How to Build Credit: The DIY Way

Poor credit can wreak havoc on your life in terms of getting jobs, the rates you’ll pay on loans, or qualifying for credit in the first place. We’ve heard and seen the dangers of credit repair services. There are no “quick fixes,” but with a bit of time, guidance and record-keeping, you can take matters into your own hands and begin building credit. We want to teach you how to build credit on your own in a smart and safe way.

To get started, access copies of your credit reports. Each of the nationwide consumer reporting companies—Equifax, Experian, and TransUnion—is required to provide you with a free copy of your credit report once every 12 months. The three companies share a central website and a toll-free telephone number to order the free annual credit reports the government entitles them to. To order, visit, or call 1.877.322.8228.

Once you have the reports in hand, read over them. Since credit scores are based on a wide range of data mined from these credit reports, in general, strengthening your credit history will also improve your credit scores. Building credit starts with an understanding of these reports.

How your credit report is organized

Credit reports portray an image of you by reporting your financial credit and personal contact information. A lot more than actual credit card information is included—how much total debt you have incurred, the number of credit inquiries that have been made on your credit history, and how long it takes you to repay your debts are also included on a credit report. If you have had any liens or bankruptcies in your credit history, these, too, will also appear on the report.

What makes up a credit score?

FICO, the largest and most respected score provider, shares an overview of how their score is calculated:

This information is then compared with similar information from other consumers to determine your credit score. The number can range anywhere from 300 to 850—the higher the number, the better your score. More details on these five categories from FICO.

Building credit and improving your score

The task is straightforward and comes down to the basics:

  • Pay your bills on time—month after month, year after year.
  • Get current and stay current.
  • Keep balances low on credit cards and other “revolving credit.” What is your overall debt-to-credit ratio?  Add up and divide the total current balances on each of your cards by your total credit-card limit.  You’re in good shape if you use less than 30% of your available credit.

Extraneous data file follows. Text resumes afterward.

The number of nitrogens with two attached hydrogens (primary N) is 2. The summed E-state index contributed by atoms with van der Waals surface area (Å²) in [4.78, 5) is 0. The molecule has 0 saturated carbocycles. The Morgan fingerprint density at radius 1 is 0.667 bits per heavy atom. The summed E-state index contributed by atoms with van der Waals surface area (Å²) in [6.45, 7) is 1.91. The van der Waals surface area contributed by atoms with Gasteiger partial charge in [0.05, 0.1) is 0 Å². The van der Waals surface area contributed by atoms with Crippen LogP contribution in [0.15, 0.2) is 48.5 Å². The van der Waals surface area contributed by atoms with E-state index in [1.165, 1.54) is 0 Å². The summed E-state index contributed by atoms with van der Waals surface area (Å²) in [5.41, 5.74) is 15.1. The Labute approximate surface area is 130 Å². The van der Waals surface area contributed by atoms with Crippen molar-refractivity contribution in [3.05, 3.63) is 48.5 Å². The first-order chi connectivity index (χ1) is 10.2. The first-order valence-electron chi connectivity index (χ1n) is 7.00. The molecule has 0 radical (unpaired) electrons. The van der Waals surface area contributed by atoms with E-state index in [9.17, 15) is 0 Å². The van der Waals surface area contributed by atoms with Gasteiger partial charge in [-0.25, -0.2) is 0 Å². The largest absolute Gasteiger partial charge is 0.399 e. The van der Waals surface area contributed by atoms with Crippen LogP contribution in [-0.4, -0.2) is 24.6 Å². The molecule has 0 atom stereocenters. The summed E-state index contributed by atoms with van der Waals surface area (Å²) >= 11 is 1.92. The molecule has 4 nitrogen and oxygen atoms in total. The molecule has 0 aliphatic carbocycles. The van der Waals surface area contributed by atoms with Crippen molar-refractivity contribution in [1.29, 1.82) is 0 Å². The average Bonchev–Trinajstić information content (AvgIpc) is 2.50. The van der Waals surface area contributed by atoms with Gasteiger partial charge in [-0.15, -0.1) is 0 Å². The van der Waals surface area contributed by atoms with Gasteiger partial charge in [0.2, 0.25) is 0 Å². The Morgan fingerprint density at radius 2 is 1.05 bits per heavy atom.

• Pay down outstanding debt rather than moving the balance around between cards.
  • Don’t close unused credit cards. Longer credit histories are generally better. Also, having a greater percentage of unused credit can also be helpful.
  • Don’t shop for or open new cards or loans that you don’t absolutely need.  Applying for credit creates an “inquiry” notation on your report. Too many inquiries will lower your score.
  • Refute erroneous negative information. Keep your information current.

[Note, their are some dangerous debt management options that can seriously damage your credit score. Read about two types and how to avoid their pitfalls: debt settlement and bill consolidation.]

How to build credit after a period of financial distress

  • Open new accounts and make payments on time. This is a key step in building credit back to a good level. You may choose to open basic accounts like retail store credit cards or gas cards, but be sure to pay on time.
  • Maintain low balances on your cards. Try not to carry a balance of more than 30% of your credit limit. The lower, the better.
  • Make payments that are higher than the minimum required. By doing so, you will demonstrate responsibility and good credit habits.
  • Ask for help. If you are not able to open a new account on your own, you may ask a family member or friend to co-sign for you.

If you want to learn more about how to build credit or how to pay off debt, you can meet with a Clearpoint consumer credit counselor. Call 800.750.2227 (CCCS) to schedule an appointment for a free debt and credit counseling session or get started online.

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